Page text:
Anyone can contribute to The Roar and have their work featured alongside some of Australia’s most prominent sports journalists.
When an 18-year-old Kurtis Patterson hammered 157 in his debut first-class innings, it seemed like he was on the fast track to Test selection. Now, seven years later, Patterson finally looks set to earn a baggy green.
It seems unlikely the selectors added Patterson into the squad at the last minute – a rare move on their behalf – only to leave him on the bench for the first Test against Sri Lanka in Brisbane.
Australia’s best-possible top six would read: Marcus Harris, Joe Burns, Usman Khawaja, Kurtis Patterson, Travis Head and Will Pucovski. Yet the selectors aren’t likely to drop incumbent number three Marnus Labuschagne for a second time just three matches into his Test career. They also may be seduced by the extra bowling option he offers, which makes me think Labsuchagne will play instead of Pucovski.
Regardless, there has never been a better time for Patterson to finally step into international cricket.
The 192cm-tall left-hander has not only strung together 2848 runs at 45 in first-class cricket since the start of the 2015-16 summer, but is also coming off a double of 157* and 102* against Sri Lanka in their sole warm-up match.
So dominant was the 25-year-old in that fixture that he scored at 4.5 runs per over, on a pitch where Sri Lanka could go at only 2.4 runs for the match.
Both of his knocks were expertly paced as he first came to grips with the conditions and his opponents, playing within himself, before expanding his game once well set. This is old-school cricket and Patterson is an old-school cricketer.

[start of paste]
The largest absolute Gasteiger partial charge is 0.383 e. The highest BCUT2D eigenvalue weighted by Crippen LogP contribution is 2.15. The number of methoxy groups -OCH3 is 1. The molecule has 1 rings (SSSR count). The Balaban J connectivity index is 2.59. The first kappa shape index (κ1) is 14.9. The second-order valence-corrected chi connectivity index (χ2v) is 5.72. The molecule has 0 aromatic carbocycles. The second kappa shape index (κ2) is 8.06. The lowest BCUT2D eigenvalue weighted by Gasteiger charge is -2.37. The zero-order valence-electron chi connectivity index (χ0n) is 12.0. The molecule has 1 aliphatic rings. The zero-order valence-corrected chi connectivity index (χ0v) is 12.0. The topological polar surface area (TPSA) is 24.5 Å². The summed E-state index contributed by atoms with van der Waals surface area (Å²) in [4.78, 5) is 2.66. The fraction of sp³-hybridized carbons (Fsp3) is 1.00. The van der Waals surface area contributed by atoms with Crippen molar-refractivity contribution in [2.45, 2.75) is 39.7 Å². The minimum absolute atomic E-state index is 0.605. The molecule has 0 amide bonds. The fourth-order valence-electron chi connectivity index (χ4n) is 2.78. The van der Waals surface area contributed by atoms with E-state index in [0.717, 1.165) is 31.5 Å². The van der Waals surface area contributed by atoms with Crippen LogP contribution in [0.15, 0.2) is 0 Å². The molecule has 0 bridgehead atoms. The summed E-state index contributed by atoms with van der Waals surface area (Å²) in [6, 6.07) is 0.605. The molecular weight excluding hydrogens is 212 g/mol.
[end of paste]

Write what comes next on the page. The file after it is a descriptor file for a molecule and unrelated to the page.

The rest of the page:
He is not a dynamic batsman who leaves onlookers in awe at his God-given talent. He is not a white-ball cricketer trying to convert his skills to the longest format. He is not a batsman who can turn a match on its head in a session.
Instead, he is in the mould of Simon Katich or Chris Rogers – substance over style. Neither Katich nor Rogers drew fans to the TV or through the turnstiles like their teammates Adam Gilchrist or Michael Clarke.
They were ugly but effective. They put a hefty price on their wicket. They played to their strengths. This is Patterson to a tee.
It takes a while to warm to his deep-in-the-crease, minimal-footwork style. Indeed, this approach will be rigorously tested by canny bowlers, who will feel they can pin him back on his stumps in the way in which Peter Handscomb has been exposed.
Except that Patterson’s style is not so exaggerated. He doesn’t bat from quite as close to his stumps as Handscomb and, most importantly, gets a longer stride towards the ball when he comes forward. That front foot, however, does not tend to land too far outside off stump, even when a delivery is well wide, which leaves Patterson often playing away from his body.
He has got away with this at first-class level in part because he is so well balanced at the point of impact, with his head perfectly level and still. In this one way, his technique reminds me of Steve Smith. Patterson is strongest off the back foot, possessed of a fine pull-shot and particularly adept at the cut. His relative lack of footwork does seem to tempt quicks into offering him wide tempters which Patterson routinely clatters.
Putting his technique to one side, the main difference between Patterson and most of Australia’s recently-elevated Test batsmen is that he has been picked due to consistency, rather than a purple patch. Across his last four Sheffield Shield seasons Patterson has averaged 48, 37, 45 and 53.
He has also shown the ability to step up when playing red-ball matches for Australia A or the Cricket Australia XI, with 630 runs at 63 from seven matches.
Patterson looks to be at the perfect stage of his career to make his Test debut. He has perhaps a decade left in his career, yet also has plenty of experience, with 58 first-class matches to his name. Patterson is also intimately familiar with the up-and-down nature of professional cricket, having started his career in the most commanding fashion possible, only to then struggle badly in his following two Shield seasons.
He emerged from that prolonged slump as a wiser and more-rounded batsman and has since put together four seasons of consistently-good first-class performances.
Patterson has well and truly earned a baggy green.